Trail: Paleo Trail
Branch State Park
Geographic Location: southeast of
Length: 1.5 miles
Difficulty: 1/10 (Easy)
Last Hiked: November 2017
Overview: A winding loop through quiet Piedmont forest.
Park Information: https://southcarolinaparks.com/hamilton-branch
Hike Route Map: http://www.mappedometer.com/?maproute=659492
Directions to the trailhead: From McCormick, take SR 28/US 221 east/south 12.5 miles to the signed park entrance on the right. Turn right to enter the park. Pay the small entrance fee, then park at the park’s signed gift shop beside the entrance station.
The hike: Known mostly as a boating and camping destination,
(also known as Hamilton
Branch State Recreation Area) occupies 731 acres on a narrow peninsula that
juts westward into Hamilton Branch
State Park . The park features a 173-site campground with
many sites offering lake views. Two boat
ramps allow boaters to launch their crafts into the water, and 3 picnic
shelters are available for rent. A
playground and gift shop round out the park’s amenities. Strom Thurmond
For hikers and mountain bikers, the Hamilton Branch Connector Trail leads to the 5.5 mile one-way Stevens Creek Trail in nearby
. Only one trail stays within the park’s
boundaries, the 1.5 mile Paleo Trail described here. Used mainly by campers and local residents,
the Paleo Trail offers a quiet loop through mixed Piedmont forest. Sumter
|Start of Paleo Trail near gift shop|
Both the Hamilton Branch Connector Trail and the Paleo Trail depart from the gift shop area. The Hamilton Branch Connector Trail starts at a signed trailhead to the north of the gift shop. To find the start of the Paleo Trail, walk west from the gift shop and look for a pair of white metal diamonds with black arrows that marks where the Paleo Trail enters the woods. The Paleo Trail is marked with an overwhelming number of these black arrow markers, one about every 20 to 30 feet. The markers can come in handy, as the trail on the ground is often hard to discern from its surroundings.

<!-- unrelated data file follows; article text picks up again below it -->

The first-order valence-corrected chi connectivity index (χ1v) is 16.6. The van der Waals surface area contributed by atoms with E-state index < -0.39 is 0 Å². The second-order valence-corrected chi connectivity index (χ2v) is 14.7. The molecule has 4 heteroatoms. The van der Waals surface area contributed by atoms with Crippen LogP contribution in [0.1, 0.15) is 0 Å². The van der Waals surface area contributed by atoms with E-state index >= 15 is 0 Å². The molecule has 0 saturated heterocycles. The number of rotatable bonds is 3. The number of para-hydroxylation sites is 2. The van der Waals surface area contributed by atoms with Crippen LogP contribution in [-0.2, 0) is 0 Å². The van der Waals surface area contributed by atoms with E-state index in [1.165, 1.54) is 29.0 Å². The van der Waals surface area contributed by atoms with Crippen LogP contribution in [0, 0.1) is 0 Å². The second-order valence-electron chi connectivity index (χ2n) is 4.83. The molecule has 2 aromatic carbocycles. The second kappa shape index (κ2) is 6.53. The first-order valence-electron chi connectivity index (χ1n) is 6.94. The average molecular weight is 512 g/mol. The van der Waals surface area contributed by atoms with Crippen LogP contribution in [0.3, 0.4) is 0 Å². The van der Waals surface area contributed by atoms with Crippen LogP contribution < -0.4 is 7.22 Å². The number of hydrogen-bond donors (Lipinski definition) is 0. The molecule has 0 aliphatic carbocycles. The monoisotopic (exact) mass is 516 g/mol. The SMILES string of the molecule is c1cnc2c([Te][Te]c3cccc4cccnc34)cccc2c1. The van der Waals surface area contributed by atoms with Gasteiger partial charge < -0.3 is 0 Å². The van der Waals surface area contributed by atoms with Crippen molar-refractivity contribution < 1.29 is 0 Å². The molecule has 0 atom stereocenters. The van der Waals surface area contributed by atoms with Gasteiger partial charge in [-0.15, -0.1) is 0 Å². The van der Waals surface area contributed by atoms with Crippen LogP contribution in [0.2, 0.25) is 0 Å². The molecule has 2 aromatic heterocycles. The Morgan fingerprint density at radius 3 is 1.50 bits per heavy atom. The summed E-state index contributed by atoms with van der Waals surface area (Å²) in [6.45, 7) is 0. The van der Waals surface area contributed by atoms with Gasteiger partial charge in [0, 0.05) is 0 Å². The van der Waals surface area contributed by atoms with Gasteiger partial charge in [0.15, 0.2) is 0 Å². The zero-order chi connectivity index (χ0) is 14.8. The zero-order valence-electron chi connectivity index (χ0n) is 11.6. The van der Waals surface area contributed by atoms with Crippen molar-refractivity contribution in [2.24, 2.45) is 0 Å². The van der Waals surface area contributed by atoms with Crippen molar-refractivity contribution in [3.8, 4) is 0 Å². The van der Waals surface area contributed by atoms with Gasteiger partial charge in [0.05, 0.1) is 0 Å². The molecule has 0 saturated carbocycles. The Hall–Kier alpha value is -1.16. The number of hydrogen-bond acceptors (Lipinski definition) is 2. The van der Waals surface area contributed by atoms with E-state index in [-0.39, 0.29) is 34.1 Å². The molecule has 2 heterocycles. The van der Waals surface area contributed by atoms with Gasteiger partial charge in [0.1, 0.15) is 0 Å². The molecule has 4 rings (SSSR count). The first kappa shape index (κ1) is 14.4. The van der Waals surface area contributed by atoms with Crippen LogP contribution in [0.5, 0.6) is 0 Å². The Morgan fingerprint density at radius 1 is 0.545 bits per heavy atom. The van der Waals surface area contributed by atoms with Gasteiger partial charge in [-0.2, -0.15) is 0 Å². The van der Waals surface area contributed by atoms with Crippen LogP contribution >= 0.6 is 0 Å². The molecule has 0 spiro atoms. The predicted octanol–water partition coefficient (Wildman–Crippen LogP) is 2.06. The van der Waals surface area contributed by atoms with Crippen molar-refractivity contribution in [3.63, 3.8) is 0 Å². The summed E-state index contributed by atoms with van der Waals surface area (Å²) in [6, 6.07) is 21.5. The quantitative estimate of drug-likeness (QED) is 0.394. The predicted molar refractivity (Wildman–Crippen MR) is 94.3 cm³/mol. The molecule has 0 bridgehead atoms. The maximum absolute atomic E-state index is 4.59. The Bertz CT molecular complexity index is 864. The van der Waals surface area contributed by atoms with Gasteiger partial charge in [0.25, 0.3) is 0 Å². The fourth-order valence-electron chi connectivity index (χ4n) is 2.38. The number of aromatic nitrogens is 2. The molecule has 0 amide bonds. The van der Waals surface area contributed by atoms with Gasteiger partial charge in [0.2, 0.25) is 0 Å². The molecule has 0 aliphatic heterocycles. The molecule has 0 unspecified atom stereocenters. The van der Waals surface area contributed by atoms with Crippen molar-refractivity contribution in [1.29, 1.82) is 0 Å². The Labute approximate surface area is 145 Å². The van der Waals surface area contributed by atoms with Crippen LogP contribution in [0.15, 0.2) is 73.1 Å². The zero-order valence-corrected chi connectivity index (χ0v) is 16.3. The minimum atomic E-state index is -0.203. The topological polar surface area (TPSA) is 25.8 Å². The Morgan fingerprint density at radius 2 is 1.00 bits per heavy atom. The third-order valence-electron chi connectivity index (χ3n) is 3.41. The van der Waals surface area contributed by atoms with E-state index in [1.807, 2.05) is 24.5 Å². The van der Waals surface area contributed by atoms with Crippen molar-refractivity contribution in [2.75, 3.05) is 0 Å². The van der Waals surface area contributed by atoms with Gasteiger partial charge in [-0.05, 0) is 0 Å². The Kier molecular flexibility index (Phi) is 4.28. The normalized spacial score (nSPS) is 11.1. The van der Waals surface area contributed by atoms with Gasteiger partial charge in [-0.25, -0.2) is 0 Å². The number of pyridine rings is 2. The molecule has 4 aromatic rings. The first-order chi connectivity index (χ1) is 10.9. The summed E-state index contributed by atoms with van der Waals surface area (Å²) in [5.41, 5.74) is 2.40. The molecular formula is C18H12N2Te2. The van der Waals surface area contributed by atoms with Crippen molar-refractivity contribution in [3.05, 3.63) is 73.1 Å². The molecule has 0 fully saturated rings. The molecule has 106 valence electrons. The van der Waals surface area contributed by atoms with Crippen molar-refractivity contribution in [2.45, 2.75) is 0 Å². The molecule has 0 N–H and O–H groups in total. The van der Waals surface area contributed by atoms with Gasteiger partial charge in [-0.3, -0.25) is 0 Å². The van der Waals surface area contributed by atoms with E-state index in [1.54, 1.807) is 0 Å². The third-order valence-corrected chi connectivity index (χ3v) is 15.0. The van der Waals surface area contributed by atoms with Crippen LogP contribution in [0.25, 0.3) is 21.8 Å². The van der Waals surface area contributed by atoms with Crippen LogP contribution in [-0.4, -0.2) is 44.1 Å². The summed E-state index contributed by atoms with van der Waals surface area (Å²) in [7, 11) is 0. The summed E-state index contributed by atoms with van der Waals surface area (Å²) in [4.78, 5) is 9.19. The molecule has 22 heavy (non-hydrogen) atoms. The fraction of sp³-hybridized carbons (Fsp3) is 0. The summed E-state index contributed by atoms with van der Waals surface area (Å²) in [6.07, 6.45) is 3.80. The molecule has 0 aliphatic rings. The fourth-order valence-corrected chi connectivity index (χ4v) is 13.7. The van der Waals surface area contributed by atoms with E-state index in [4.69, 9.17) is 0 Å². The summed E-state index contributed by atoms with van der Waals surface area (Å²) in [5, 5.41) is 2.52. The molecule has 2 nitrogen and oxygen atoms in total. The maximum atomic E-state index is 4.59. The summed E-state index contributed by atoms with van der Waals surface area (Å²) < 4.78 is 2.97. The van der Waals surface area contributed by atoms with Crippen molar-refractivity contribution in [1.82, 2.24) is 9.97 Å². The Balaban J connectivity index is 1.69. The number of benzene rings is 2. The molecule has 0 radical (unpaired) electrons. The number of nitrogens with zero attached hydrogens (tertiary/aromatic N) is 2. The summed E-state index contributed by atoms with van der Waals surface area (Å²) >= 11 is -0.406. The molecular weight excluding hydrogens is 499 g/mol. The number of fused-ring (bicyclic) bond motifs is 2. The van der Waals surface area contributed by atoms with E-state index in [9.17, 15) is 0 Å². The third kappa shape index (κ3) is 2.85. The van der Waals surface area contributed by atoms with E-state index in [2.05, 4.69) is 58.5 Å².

After less than a minute of walking, the trail forks to form its loop. For no reason, I chose to turn left and use the trail going right as my return route, thus hiking the loop clockwise. As I looked around at this point, the overwhelming number of black arrow markers really stood out: I could see no less than 13 of them from here.
|Another trail marker|
The trail continues southwest with the boat launch access road visible to the south/left. The park roads at Hamilton Branch are seldom traveled, and only an occasional passing car or distant train horn intrude on the quiet solitude. Some fallen pine trees, possibly victims of the southern pine beetle, had recently been cut and moved off of the trail, thus making passage easier. I was thankful for the work park personnel had put into clearing this trail.
A gradual descent brings you into a low area that is also the upper reaches of a shallow ravine. Some saw palmetto lives here, and maple, sweet gum, and loblolly pines are the most numerous trees in this mixed Piedmont forest. I could hear a woodpecker in a tree to my right, and on the return route it flew only feet in front of me. I have read that bald eagles sometimes nest in this park, but I did not see any of those grand birds on my visit.
|Granite rocks near trail|
Near 0.6 miles, you curve right to begin a long, gradual climb out of the ravine. The trail does a lot of meandering, but the large number of black arrows keeps you on course. Another right curve comes as the campground access road can be seen through the trees to the north. As you near the rim of the ravine, some chunks of granite appear on the ground around your feet. Soon you close the loop, and the gift shop is only a couple hundred feet away. If you want to get one of this park’s famous lake views, which this trail does not offer, after your hike drive down the boat ramp access road to a nice lakeside picnic and playground area near its end.